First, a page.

The clinic is representing Conley Monk Jr., a Black marine and New Haven resident who was denied veterans’ rewards.
Sadie Bograd, Contributing Photographer
When Elm City resident Conley Monk Jr., returned from the Vietnam War, he anticipated to acquire support from the Veterans’ Administration — now recognized as the Office of Veterans Affairs, or VA. Rather, he became just one of the countless numbers of Black veterans to be denied rewards by the VA.
Monk introduced that he is suing the VA for negligence at a press conference at the Dixwell Group Centre on Oct. 28. The push conference involved phrases by Monk’s authorized illustration — The Veterans Authorized Services Clinic at Yale Law School, or VLSC — Senator Richard Blumenthal Law ’73 and the nationwide nonprofit Black Veterans Challenge.
“Since our nation’s founding, our federal government has relied on Black Americans to gain its wars,” claimed Richard Brookshire, the executive director of the Black Veterans Challenge. “Yet for a long time, it has allowed racially discriminatory practices to hinder Black veterans from equally accessing veterans’ housing, instruction and healthcare positive aspects.”
Monk is seeking compensatory damages for the VA’s negligence. He has individually submitted an administrative claim on behalf of his father, a Planet War II veteran who was also denied benefits.
The lawsuit alleges that racial bias in the navy justice technique manufactured Black service members considerably less very likely to get honorable discharges, which in switch affected their eligibility for VA positive aspects.
In 2021, the VA provided records of disability compensation statements in reaction to Liberty of Facts Act requests from the National Veterans Council for Authorized Redress, which Monk co-established and directs and the Black Veterans Task. The records the VA disclosed reveal that there are statistically substantial racial disparities in the outcomes of veterans’ benefit claims.
Concerning 2001 and 2020, for instance, the VA on ordinary denied 29.5 p.c of Black veterans’ requests for disability compensation, compared to 24.2 percent of white veterans’ requests.
The lawsuit accuses the VA of negligence, stating that even though the VA understood or should have regarded about these disparities, they did not tackle them. As evidence of this disparity’s popular recognition, it factors out that the Equal Employment Possibility Fee stops employers from demanding applicants to have honorable discharges for the reason that of pervasive discrimination in the discharge procedure.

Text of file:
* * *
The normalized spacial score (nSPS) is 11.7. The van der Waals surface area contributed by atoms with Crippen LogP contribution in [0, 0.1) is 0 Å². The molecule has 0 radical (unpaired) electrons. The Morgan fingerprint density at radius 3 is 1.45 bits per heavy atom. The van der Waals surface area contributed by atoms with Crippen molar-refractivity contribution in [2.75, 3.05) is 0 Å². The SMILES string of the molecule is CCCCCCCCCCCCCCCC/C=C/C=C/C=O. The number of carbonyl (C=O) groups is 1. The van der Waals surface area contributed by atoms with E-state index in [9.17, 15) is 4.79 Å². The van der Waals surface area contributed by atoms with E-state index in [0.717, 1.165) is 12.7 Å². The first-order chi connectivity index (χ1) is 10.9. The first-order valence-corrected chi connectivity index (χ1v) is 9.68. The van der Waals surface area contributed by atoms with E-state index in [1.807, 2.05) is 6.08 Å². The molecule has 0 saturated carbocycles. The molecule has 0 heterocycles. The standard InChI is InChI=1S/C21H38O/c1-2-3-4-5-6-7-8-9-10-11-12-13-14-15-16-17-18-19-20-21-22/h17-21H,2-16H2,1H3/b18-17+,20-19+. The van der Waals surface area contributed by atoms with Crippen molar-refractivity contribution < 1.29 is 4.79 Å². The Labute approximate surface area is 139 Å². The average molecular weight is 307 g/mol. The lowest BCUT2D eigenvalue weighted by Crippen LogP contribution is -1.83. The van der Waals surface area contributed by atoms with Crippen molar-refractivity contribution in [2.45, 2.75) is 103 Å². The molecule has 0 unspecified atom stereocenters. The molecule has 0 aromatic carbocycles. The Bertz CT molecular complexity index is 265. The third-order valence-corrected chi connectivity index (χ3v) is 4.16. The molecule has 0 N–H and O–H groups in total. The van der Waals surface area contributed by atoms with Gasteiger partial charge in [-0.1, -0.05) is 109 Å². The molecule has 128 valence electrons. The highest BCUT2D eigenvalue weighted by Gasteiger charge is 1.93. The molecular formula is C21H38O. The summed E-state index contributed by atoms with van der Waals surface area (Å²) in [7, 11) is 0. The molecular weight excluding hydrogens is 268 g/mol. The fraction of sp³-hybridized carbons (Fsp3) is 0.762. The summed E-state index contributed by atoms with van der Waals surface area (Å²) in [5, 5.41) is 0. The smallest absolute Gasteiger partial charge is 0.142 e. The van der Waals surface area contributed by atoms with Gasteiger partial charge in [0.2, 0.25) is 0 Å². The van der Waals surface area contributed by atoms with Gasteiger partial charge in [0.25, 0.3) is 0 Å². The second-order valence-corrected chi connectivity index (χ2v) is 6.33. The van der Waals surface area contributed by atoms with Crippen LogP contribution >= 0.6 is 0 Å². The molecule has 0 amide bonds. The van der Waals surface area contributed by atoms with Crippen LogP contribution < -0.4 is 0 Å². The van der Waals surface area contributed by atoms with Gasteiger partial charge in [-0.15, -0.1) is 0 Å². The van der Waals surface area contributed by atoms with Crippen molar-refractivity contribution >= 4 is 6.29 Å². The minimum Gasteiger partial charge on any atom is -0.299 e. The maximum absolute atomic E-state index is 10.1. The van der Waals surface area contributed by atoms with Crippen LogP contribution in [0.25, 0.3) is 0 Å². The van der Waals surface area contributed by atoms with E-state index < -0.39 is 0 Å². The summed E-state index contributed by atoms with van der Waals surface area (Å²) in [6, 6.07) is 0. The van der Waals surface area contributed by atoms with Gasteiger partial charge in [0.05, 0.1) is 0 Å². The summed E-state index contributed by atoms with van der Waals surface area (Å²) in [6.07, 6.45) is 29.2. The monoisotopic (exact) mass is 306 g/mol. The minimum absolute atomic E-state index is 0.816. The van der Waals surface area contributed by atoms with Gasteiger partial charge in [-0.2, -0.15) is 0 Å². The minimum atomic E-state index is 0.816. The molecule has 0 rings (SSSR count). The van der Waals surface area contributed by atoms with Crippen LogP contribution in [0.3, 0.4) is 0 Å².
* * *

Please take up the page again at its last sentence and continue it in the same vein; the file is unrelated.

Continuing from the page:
“For decades, there have been anecdotal stories and widespread suspicion of racial discrimination in the VA advantages programs,” claimed Adam Henderson Law ’23, an intern at the VLSC. “The VA has denied numerous meritorious applications of Black veterans and hence deprived them and their households of the support that they are entitled to.”
Monk is just one such veteran. Immediately after serving in Vietnam in 1969, Monk commenced to practical experience indicators of article-traumatic stress ailment. He received an unwanted discharge, now recognized as a discharge “under other than honorable” circumstances,” in 1970 just after an altercation brought about by his PTSD-induced hypervigilance.
When the VA conducted a Character of Discharge dedication, they unsuccessful to take into account the instances encompassing Monk’s discharge and declared him ineligible for instruction and housing rewards, leaving Monk quickly homeless. The VA also denied Monk incapacity rewards for PTSD, and afterwards for diabetic issues.
The section repeatedly declined to carry out a new Character of Discharge resolve, even immediately after Monk obtained a official PTSD prognosis. It was not until finally 2015, immediately after an enchantment in which Monk was represented by the VLSC, that Monk commenced to acquire incapacity compensation, and only in 2020 did the VA realize that Monk need to have been suitable for positive aspects considering the fact that his initial software for compensation in 1971.
Henderson explained the two promises as evidence of “the generational harm that the VA has prompted.”
The speakers expressed their hope that Conley’s lawsuit sets a precedent for other Black veterans to also seek out out payment.
“My lawsuit is also likely to guide the cost for other veterans,” Monk explained. “We are hoping and praying that we are successful in our battle because it’s not only for me and my father, it’s for thousands of other veterans that are undergoing the very same form of predicament.”
The lawsuit also alleges that even soon after Monk obtained some benefits, they had been inadequate and did not handle “the exceptional damage Mr. Monk experienced due to VA’s pattern of racial discrimination.”
Blumenthal said that regardless of irrespective of whether the lawsuit is profitable, it will get in touch with awareness to the VA’s methods and inspire the division to reexamine the discharge and rewards program.
“At the pretty minimum, the VA and the Department of Defense are heading to have to appear at themselves in the mirror and say, ‘What is the motive for these disparate results?’” Blumenthal stated. “What we have to have to do is study the complete process: the considerably less than honorable discharge procedure, undesirable paper discharge, standard discharge. These sorts of labels can stigmatize a veteran and stain his odds for results during lifetime, not just with the VA, but all over qualified and individual lifetime.”
Monk is suing under the Federal Tort Statements Act, which was enacted in 1946.